What are Probiotics?

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Probiotic bacteria are live microorganisms that colonize the gut and fight off bad bacteria. Probiotics may be found in certain foods or can be taken in supplemental form, and are a crucial part of maintaining a healthy gut microbiome.

The word probiotics is derived from Greek and Latin, meaning “for life” which gives a good sense of what probiotics are and what they do. Probiotics are live microorganisms that have a positive effect on overall health when consumed. Elie Metchnikoff was one of the first scientists in the modern era to introduce probiotics to the scientific community in 1908 in his book “The Prolongation of Life”.

Since then, research has examined the effects of probiotics and suggests these beneficial bacteria support overall health and wellbeing.

Many types of good bacteria and even some yeasts can be classified as probiotics. Each probiotic strain has different functions and benefits. Some of the most common bacterial strains we eat belong to groups called Lactobacillus and Bifidobacterium (B. bifidum). These strains of probiotics may help with overall digestive health.

The most common yeast found in probiotics is saccharomyces boulardii (S. boulardii). This tropical yeast is associated with helping health conditions like inflammatory bowel disease (IBD), Crohn’s disease, diarrhea, and other gastrointestinal concerns.

Probiotics and Digestive Health

There are trillions of microorganisms (mainly bacteria) in your body, and most of them live in your intestines, also called your gut microbiota.

The microbiota is unique to you and is dynamic based on the foods you eat, dietary supplements, medications, stress levels, and body weight. Plus, several lifestyle factors, like stress, smoking, or excessive alcohol consumption, negatively affect your gut bacteria, which is one reason we see an increase in digestive health issues.

The overall balance and diversity of bacteria in your microbiota affect the health of your digestive tract and body.

Changes to the gut microbiome are associated with changes in digestion, infections, inflammation, inflammatory bowel disease, and irritable bowel syndrome (IBS). Probiotics can help restore gut health by adding good bacteria to your microbiota.

Woman in exercise clothes presses hands to belly.

Probiotics Beyond Digestive Health

Your gut microbes are key to many processes and aspects of health. They support your immune system, metabolism, brain functioning, as well as your digestion.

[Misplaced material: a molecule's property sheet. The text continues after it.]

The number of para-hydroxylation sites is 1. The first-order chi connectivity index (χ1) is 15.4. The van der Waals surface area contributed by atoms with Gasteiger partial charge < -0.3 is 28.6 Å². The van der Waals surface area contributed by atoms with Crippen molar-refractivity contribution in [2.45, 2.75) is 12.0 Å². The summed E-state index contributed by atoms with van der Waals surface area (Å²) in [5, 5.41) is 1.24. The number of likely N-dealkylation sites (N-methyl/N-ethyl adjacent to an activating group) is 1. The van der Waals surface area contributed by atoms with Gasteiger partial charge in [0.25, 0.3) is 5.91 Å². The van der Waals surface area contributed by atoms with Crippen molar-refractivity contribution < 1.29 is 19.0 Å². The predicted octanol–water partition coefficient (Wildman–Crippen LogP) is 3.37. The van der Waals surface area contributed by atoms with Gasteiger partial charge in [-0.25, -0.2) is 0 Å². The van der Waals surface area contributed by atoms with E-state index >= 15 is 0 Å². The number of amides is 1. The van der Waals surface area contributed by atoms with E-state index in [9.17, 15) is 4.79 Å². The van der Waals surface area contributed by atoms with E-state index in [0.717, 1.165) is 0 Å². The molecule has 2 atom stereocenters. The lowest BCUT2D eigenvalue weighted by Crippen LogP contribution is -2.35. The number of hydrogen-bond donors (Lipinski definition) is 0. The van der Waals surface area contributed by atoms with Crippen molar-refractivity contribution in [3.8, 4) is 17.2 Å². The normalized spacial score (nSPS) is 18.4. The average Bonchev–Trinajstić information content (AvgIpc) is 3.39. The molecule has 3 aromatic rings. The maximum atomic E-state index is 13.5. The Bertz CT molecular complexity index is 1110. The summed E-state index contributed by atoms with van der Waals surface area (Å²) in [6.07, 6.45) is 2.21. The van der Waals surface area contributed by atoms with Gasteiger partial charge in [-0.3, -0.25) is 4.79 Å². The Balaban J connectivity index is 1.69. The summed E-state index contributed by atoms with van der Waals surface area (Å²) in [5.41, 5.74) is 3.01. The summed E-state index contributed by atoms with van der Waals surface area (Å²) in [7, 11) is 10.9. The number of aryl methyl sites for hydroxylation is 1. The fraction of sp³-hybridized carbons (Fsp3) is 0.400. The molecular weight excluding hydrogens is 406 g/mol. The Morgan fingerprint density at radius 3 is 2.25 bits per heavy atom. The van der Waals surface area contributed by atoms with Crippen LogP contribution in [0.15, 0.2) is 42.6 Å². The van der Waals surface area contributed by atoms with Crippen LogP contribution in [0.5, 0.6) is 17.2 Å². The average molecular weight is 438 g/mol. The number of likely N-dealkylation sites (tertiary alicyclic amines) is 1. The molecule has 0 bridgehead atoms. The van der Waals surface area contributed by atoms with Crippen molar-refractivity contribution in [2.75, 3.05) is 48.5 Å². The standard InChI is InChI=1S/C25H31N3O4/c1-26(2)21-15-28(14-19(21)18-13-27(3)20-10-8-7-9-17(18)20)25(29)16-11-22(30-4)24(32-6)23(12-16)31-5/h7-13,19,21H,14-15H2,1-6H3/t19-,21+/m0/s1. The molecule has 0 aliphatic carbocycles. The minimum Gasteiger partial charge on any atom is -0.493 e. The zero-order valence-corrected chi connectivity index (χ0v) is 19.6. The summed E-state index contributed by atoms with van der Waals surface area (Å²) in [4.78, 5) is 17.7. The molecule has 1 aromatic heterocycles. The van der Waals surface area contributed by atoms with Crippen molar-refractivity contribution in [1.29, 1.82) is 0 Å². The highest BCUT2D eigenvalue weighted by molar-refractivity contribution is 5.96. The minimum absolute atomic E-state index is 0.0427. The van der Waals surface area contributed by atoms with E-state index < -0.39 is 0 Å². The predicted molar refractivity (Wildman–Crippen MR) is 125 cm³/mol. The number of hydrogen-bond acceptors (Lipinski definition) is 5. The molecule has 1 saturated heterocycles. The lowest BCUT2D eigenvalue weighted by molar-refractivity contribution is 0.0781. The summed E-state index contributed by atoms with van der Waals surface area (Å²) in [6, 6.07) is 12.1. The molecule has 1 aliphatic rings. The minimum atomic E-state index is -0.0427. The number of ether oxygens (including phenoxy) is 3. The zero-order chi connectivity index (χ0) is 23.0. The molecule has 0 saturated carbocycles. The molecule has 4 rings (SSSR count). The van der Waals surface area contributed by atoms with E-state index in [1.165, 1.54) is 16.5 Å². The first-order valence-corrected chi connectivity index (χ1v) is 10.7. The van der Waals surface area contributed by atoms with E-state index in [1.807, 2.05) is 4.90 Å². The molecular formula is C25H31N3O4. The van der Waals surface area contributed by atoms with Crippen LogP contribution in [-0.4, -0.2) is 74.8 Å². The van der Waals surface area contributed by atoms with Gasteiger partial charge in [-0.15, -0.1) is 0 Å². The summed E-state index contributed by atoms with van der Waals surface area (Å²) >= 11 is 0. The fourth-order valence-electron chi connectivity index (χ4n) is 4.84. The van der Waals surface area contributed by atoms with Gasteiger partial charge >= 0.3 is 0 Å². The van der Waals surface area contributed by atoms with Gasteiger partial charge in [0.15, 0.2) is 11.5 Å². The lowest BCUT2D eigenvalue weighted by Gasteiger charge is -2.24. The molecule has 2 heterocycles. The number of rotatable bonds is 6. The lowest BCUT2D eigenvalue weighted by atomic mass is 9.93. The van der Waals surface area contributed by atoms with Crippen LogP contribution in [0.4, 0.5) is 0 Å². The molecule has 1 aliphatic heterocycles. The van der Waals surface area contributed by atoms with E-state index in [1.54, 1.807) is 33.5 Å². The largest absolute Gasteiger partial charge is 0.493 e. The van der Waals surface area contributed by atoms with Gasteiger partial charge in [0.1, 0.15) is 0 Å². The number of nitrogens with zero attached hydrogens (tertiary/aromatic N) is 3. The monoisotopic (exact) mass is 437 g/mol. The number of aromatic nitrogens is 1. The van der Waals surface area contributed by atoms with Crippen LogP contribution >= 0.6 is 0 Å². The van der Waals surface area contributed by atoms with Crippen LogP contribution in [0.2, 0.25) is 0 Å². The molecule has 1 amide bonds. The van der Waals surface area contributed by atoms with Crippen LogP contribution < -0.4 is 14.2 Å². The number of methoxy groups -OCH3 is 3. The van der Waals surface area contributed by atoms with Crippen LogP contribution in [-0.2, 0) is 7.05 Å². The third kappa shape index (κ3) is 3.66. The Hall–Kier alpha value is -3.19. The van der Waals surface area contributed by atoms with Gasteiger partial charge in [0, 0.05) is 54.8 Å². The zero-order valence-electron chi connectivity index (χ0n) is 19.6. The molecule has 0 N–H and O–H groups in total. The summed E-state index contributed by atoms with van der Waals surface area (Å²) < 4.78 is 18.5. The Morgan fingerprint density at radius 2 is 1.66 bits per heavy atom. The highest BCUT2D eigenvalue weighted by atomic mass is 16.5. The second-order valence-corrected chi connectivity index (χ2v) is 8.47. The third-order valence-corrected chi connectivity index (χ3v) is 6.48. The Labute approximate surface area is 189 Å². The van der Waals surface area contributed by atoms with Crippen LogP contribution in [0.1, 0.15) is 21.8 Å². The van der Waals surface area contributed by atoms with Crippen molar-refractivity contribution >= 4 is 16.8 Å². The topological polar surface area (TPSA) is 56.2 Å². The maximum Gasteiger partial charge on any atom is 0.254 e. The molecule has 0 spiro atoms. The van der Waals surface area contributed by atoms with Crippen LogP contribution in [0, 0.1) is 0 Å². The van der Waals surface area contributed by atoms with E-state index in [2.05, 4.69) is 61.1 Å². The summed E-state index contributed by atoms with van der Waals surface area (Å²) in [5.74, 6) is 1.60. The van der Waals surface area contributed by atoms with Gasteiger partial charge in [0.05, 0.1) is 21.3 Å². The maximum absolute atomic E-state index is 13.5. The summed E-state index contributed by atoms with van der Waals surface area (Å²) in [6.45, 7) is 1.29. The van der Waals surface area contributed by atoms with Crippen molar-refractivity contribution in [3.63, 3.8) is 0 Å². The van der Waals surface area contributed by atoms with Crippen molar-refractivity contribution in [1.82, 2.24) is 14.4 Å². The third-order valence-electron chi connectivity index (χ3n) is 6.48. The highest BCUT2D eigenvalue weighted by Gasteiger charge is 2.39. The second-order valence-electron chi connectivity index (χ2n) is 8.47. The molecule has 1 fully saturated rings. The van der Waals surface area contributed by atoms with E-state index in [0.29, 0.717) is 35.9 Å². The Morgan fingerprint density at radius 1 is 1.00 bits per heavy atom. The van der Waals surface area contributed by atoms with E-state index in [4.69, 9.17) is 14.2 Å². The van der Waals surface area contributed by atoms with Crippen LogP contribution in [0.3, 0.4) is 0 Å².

Current research confirms the connection between gut health and brain health, a relationship called the gut-brain axis. The two are linked through the nervous system in the digestive tract and the central nervous system in the brain.

What affects the gut also affects the brain and vice versa, which is why when someone has chronic gastrointestinal issues they’re at a higher risk for anxiety and depression. Initial research has found that probiotics may help support mental health through the gut-brain axis.

We are still learning about the benefits of probiotics on digestive health. But we see probiotics can have beneficial effects on the digestive system.

For some with chronic digestive issues, eating foods that are high in probiotics may be a struggle. Probiotic supplements can play an important role to help restore and maintain digestive health. The key to any probiotic is to find the right probiotic for you, which may take a little trial and error experimenting.

In addition, you’re more likely to get positive results if you consume the right kinds of probiotics in sufficient amounts and if the probiotics in your supplement reach your intestines alive. Factors such as the delivery mechanism, whether the product needs to be refrigerated and the quality of ingredients determine the survivability of the bacterial strains.

For best results, it is a good idea to opt for a targeted probiotic formulation. Some supplements may be effective at dosages of 1-2 billion colony-forming units (CFU), while in other strains you’ll need a higher dosage. As with all supplements, talk with your healthcare provider to determine your specific supplement needs.

You may also consider adding prebiotic fiber to your diet to complement the live bacteria. Taking a probiotic product along with prebiotics can cause “synbiotic” effects where the two supplements support one another for even greater benefits.